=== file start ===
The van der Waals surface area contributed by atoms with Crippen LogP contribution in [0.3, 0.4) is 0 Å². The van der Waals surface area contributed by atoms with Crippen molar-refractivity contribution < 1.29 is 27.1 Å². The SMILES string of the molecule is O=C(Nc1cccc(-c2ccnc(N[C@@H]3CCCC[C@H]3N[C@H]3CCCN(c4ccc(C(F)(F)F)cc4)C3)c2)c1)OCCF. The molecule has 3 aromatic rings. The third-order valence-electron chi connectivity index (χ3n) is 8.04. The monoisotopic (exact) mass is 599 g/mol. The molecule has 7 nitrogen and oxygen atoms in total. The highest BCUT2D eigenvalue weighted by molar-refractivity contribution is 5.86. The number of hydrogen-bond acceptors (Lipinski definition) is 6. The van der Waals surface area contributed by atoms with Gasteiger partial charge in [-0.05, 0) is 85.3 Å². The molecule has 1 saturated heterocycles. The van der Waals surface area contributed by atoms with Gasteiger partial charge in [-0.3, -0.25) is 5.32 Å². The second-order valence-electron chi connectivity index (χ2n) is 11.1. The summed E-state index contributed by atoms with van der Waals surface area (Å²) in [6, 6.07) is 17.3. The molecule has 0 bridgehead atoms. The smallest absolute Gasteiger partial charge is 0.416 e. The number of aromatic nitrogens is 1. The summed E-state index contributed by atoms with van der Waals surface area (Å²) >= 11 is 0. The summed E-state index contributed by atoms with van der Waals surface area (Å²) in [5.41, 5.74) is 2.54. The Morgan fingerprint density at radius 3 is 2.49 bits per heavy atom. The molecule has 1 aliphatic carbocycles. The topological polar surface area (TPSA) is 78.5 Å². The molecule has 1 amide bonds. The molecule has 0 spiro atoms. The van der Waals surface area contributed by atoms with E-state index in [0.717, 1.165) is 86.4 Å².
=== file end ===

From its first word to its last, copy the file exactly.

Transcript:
The van der Waals surface area contributed by atoms with Crippen LogP contribution in [0.3, 0.4) is 0 Å². The van der Waals surface area contributed by atoms with Crippen molar-refractivity contribution < 1.29 is 27.1 Å². The SMILES string of the molecule is O=C(Nc1cccc(-c2ccnc(N[C@@H]3CCCC[C@H]3N[C@H]3CCCN(c4ccc(C(F)(F)F)cc4)C3)c2)c1)OCCF. The molecule has 3 aromatic rings. The third-order valence-electron chi connectivity index (χ3n) is 8.04. The monoisotopic (exact) mass is 599 g/mol. The molecule has 7 nitrogen and oxygen atoms in total. The highest BCUT2D eigenvalue weighted by molar-refractivity contribution is 5.86. The number of hydrogen-bond acceptors (Lipinski definition) is 6. The van der Waals surface area contributed by atoms with Gasteiger partial charge in [-0.05, 0) is 85.3 Å². The molecule has 1 saturated heterocycles. The van der Waals surface area contributed by atoms with Gasteiger partial charge in [-0.3, -0.25) is 5.32 Å². The second-order valence-electron chi connectivity index (χ2n) is 11.1. The summed E-state index contributed by atoms with van der Waals surface area (Å²) in [6, 6.07) is 17.3. The molecule has 0 bridgehead atoms. The smallest absolute Gasteiger partial charge is 0.416 e. The number of aromatic nitrogens is 1. The summed E-state index contributed by atoms with van der Waals surface area (Å²) >= 11 is 0. The summed E-state index contributed by atoms with van der Waals surface area (Å²) in [5.41, 5.74) is 2.54. The Morgan fingerprint density at radius 3 is 2.49 bits per heavy atom. The molecule has 1 aliphatic carbocycles. The topological polar surface area (TPSA) is 78.5 Å². The molecule has 1 amide bonds. The molecule has 0 spiro atoms. The van der Waals surface area contributed by atoms with E-state index in [0.717, 1.165) is 86.4 Å².